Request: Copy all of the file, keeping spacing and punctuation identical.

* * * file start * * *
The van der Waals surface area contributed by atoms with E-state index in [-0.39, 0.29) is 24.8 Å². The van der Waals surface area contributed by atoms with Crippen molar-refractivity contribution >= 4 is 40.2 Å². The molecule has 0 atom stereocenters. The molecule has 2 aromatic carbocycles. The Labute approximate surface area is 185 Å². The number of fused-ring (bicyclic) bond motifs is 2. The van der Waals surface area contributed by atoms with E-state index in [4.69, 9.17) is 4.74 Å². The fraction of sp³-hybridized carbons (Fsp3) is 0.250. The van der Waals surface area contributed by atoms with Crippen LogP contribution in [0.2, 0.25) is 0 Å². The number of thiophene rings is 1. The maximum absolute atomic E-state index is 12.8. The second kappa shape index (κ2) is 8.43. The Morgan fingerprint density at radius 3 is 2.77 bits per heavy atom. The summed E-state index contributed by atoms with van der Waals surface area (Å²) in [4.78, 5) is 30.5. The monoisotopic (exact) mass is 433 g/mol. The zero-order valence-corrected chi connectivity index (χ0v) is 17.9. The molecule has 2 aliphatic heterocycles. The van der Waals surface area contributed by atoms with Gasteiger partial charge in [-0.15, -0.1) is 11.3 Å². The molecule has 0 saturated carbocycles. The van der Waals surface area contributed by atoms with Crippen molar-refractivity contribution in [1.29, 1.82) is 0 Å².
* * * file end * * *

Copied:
The van der Waals surface area contributed by atoms with E-state index in [-0.39, 0.29) is 24.8 Å². The van der Waals surface area contributed by atoms with Crippen molar-refractivity contribution >= 4 is 40.2 Å². The molecule has 0 atom stereocenters. The molecule has 2 aromatic carbocycles. The Labute approximate surface area is 185 Å². The number of fused-ring (bicyclic) bond motifs is 2. The van der Waals surface area contributed by atoms with E-state index in [4.69, 9.17) is 4.74 Å². The fraction of sp³-hybridized carbons (Fsp3) is 0.250. The van der Waals surface area contributed by atoms with Crippen LogP contribution in [0.2, 0.25) is 0 Å². The number of thiophene rings is 1. The maximum absolute atomic E-state index is 12.8. The second kappa shape index (κ2) is 8.43. The Morgan fingerprint density at radius 3 is 2.77 bits per heavy atom. The summed E-state index contributed by atoms with van der Waals surface area (Å²) in [4.78, 5) is 30.5. The monoisotopic (exact) mass is 433 g/mol. The zero-order valence-corrected chi connectivity index (χ0v) is 17.9. The molecule has 2 aliphatic heterocycles. The van der Waals surface area contributed by atoms with Gasteiger partial charge in [-0.15, -0.1) is 11.3 Å². The molecule has 0 saturated carbocycles. The van der Waals surface area contributed by atoms with Crippen molar-refractivity contribution in [1.29, 1.82) is 0 Å².